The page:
Does Globalization Make a Difference?
Start date: Feb 1, 2008,
End date: Jan 31, 2012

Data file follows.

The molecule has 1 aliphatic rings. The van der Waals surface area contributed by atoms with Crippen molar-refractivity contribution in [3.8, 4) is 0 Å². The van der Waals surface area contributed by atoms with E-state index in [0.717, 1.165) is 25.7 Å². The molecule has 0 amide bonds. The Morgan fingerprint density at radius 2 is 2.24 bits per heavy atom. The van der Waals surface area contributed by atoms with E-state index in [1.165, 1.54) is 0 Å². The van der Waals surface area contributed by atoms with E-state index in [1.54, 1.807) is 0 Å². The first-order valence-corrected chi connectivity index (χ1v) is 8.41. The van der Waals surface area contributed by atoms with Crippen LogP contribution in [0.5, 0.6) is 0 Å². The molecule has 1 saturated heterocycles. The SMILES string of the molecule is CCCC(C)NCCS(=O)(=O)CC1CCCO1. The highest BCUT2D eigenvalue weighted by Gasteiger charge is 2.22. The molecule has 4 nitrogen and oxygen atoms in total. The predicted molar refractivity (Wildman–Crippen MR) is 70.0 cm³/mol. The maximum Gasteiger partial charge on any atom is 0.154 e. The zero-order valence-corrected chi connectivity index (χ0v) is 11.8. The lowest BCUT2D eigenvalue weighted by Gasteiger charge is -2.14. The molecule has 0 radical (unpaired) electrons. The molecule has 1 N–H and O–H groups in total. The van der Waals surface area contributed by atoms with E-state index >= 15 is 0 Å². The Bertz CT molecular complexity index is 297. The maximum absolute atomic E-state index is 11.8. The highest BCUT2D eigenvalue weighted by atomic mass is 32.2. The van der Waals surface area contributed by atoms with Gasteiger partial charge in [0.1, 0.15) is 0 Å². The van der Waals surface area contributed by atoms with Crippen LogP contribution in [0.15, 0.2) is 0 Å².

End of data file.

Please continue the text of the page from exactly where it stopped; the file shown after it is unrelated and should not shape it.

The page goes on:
"This research project takes advantage of a unique dataset, the Comparative Study of Electoral Systems (CSES) to investigate mass attitudes and perceptions about the implications of globalization for democracy. The CSES incorporates macro- and micro-level data from, currently, 37 countries, 62 elections, and over 100,000 respondents, between 1996 until the present and beyond, as fieldwork is continuing. The research addresses the following questions. Across a wide range of forty or more democratic nations, does the extent to which their economies and polities are ‘globalized’ affect public attitudes and political behaviour? Are citizens in the most globalized nations more likely to perceive that neither voting nor their ultimate choice of political leaders can ‘make a difference’? Do those citizens perceive significant differences between political parties? Do such perceptions lead citizens in globalized societies to be less likely to turn out to vote, less likely to seek to dismiss or change incumbent governments, and less likely to hold governments to account for their economic performances? And meanwhile, do citizens in less globalized countries perceive more reasons to vote, more difference between political parties, and see themselves better able to control their governments and their policies? The main methods will be quantitative, but they will be supplemented by qualitative analysis of critical cases, particularly of outliers. Part of the research will also analyse the discourses of globalization, both popular and academic, and their implications for mass expectations of political leaders under conditions of globalization. Current indices of globalization will be reviewed and enhanced, particularly for political globalization, which needs more development. Two indicators of economic globalization, trade dependence and international financial integration, will define two of the key independent variables."
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